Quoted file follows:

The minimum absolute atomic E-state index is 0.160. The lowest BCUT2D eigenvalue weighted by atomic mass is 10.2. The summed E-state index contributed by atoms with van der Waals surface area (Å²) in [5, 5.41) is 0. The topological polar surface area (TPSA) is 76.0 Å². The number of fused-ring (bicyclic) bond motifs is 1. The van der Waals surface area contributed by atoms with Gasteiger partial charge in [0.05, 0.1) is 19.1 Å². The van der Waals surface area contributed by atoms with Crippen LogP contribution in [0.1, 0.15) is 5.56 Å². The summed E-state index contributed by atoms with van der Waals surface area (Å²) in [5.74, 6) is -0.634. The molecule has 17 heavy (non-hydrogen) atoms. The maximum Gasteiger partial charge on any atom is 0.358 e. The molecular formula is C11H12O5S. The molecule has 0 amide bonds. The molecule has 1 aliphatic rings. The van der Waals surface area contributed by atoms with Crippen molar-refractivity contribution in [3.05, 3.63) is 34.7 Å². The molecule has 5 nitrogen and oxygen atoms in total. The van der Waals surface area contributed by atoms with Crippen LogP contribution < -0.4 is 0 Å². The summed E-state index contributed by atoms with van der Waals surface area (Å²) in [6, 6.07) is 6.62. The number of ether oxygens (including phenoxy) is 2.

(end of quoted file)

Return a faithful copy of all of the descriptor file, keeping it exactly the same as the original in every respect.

The minimum absolute atomic E-state index is 0.160. The lowest BCUT2D eigenvalue weighted by atomic mass is 10.2. The summed E-state index contributed by atoms with van der Waals surface area (Å²) in [5, 5.41) is 0. The topological polar surface area (TPSA) is 76.0 Å². The number of fused-ring (bicyclic) bond motifs is 1. The van der Waals surface area contributed by atoms with Gasteiger partial charge in [0.05, 0.1) is 19.1 Å². The van der Waals surface area contributed by atoms with Crippen LogP contribution in [0.1, 0.15) is 5.56 Å². The summed E-state index contributed by atoms with van der Waals surface area (Å²) in [5.74, 6) is -0.634. The molecule has 17 heavy (non-hydrogen) atoms. The maximum Gasteiger partial charge on any atom is 0.358 e. The molecular formula is C11H12O5S. The molecule has 0 amide bonds. The molecule has 1 aliphatic rings. The van der Waals surface area contributed by atoms with Crippen molar-refractivity contribution in [3.05, 3.63) is 34.7 Å². The molecule has 5 nitrogen and oxygen atoms in total. The van der Waals surface area contributed by atoms with Crippen LogP contribution < -0.4 is 0 Å². The summed E-state index contributed by atoms with van der Waals surface area (Å²) in [6, 6.07) is 6.62. The number of ether oxygens (including phenoxy) is 2.